Today most observers assume that China’s economy will expand at 8 percent for the foreseeable future. With significant inefficiencies still in the system and reform efforts continuing, the growth miracle is far from over. But even Chinese policymakers admit that the quality of growth is deteriorating. In the clearest sign of an overheating economy, inflation is rising rapidly even though many of the administered prices, such as those for diesel and gasoline, haven’t even been adjusted.
One of China’s big problems is that most input prices don’t reflect market reality. The price of money in China is distorted, with interest rates below inflation and the banking system in no shape to perform its lending function. The undervalued exchange rate and the resulting capital flow have led to a liquidity explosion. At 146 percent of GDP, China has the highest credit-to-GDP ratio of all major emerging markets.
The Chinese leadership likes to repeat that its main goal is stability, which in economic terms means steady growth of 8 percent and an inflation rate well south of 5 percent. This is a utopian goal that, again, no country has been able to achieve, including China in 25 years of reform. While real GDP growth in China has averaged more than 8 percent during that period, it has oscillated between 4 and 12 percent, —with the economy almost always slowing down sharply after a year of double-digit growth. Japan’s GDP growth rate in the 1960s had swings from 4 to 13 percent.
Stability is even harder to attain in China’s microeconomic climate. The economic structure is increasingly hybrid, with the state sector now accounting for half of GDP, down from 80 percent a decade ago. As China moves rapidly to a market system while most prices remain fixed, basic economics argues for greater volatility in growth. Further, an investment boom this extreme could well end in a slowdown in trend GDP growth. After all, can China build another 40 airports in the next three years, and won’t the higher input costs of skilled labor and commodities come to matter at some point?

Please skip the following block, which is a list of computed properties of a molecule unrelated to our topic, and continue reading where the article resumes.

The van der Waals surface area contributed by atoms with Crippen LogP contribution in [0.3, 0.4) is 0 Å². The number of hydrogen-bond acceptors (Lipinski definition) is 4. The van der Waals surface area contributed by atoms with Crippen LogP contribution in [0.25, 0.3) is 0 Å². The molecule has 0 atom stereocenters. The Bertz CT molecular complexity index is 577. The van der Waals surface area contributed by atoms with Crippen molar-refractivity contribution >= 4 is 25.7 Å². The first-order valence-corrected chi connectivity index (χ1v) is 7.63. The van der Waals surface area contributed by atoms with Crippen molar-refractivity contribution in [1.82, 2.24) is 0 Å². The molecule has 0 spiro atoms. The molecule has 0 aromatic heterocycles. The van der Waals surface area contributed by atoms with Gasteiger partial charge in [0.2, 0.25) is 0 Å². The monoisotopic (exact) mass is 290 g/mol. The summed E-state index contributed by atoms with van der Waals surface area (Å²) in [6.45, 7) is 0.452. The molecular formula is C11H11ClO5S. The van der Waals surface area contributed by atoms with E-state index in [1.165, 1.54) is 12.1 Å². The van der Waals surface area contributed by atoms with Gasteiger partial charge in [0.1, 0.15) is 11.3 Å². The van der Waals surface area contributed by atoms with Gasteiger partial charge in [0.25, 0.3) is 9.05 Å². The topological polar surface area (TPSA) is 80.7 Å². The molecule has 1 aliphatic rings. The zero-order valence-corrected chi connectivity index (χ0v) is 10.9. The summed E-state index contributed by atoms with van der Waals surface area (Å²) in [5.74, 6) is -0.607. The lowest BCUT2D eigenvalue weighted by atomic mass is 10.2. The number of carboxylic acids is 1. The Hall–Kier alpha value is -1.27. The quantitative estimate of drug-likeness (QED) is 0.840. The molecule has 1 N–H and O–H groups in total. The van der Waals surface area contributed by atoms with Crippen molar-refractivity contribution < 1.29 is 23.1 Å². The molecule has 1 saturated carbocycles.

There remains an aura of invincibility around China, based on the belief that policymakers can achieve any equilibrium they desire. All sorts of arguments are bandied about to support the widely held assumption that the country will continue to grow at supersonic speed. One of the more silly ones is that China needs to create 20 million new jobs a year to maintain social stability. Well, what country doesn’t aspire to create more jobs? Desire alone doesn’t ease the constraints to growth, the most prominent of which in China’s case is skilled labor. A high level of wage inflation and a rising inflow of skilled workers from places like Taiwan are signs that China’s overextended economy is facing labor shortages.
China needs to undertake decisive market reforms—such as revaluing the exchange rate—to rein in growth fever before the situation gets out of control. Focused leadership has been one of China’s main economic strengths in the reform years, with leaders from Deng Xiaoping to Zhu Rongji providing clear direction and acting firmly to keep the economy on track. But now the economic structure has morphed, making it more difficult for the traditional diktats to work. Moreover, the new leadership is still establishing authority over provincial leaders, who are used to operating only on the growth-at-any-cost mantra.
All of this indicates that stability will be elusive for China. More likely, economic variables such as growth, inflation and the exchange rate are going to witness much more volatility as China transitions to a more mature growth phase. The world will need to adjust to that reality rather than lazily assuming that the Chinese economy will steadily grow at the lucky number 8 every year.